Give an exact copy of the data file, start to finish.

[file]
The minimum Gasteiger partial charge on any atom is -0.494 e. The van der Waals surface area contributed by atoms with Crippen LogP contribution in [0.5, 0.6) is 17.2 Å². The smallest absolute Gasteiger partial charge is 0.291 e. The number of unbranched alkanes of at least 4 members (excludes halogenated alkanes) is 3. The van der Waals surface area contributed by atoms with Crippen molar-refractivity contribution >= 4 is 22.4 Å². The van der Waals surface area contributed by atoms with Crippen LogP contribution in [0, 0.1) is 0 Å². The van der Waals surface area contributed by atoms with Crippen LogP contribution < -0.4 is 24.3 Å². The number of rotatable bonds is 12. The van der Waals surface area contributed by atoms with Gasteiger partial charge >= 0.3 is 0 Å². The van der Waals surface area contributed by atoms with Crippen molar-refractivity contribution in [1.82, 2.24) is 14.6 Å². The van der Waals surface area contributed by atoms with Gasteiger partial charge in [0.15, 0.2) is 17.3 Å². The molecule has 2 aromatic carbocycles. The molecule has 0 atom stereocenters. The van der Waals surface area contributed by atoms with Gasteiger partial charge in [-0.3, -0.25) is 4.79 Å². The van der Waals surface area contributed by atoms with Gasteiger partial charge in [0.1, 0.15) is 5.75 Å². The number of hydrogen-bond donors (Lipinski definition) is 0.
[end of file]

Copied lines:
The minimum Gasteiger partial charge on any atom is -0.494 e. The van der Waals surface area contributed by atoms with Crippen LogP contribution in [0.5, 0.6) is 17.2 Å². The smallest absolute Gasteiger partial charge is 0.291 e. The number of unbranched alkanes of at least 4 members (excludes halogenated alkanes) is 3. The van der Waals surface area contributed by atoms with Crippen molar-refractivity contribution >= 4 is 22.4 Å². The van der Waals surface area contributed by atoms with Crippen LogP contribution in [0, 0.1) is 0 Å². The van der Waals surface area contributed by atoms with Crippen LogP contribution < -0.4 is 24.3 Å². The number of rotatable bonds is 12. The van der Waals surface area contributed by atoms with Gasteiger partial charge >= 0.3 is 0 Å². The van der Waals surface area contributed by atoms with Crippen molar-refractivity contribution in [1.82, 2.24) is 14.6 Å². The van der Waals surface area contributed by atoms with Gasteiger partial charge in [0.15, 0.2) is 17.3 Å². The molecule has 2 aromatic carbocycles. The molecule has 0 atom stereocenters. The van der Waals surface area contributed by atoms with Gasteiger partial charge in [-0.3, -0.25) is 4.79 Å². The van der Waals surface area contributed by atoms with Gasteiger partial charge in [0.1, 0.15) is 5.75 Å². The number of hydrogen-bond donors (Lipinski definition) is 0.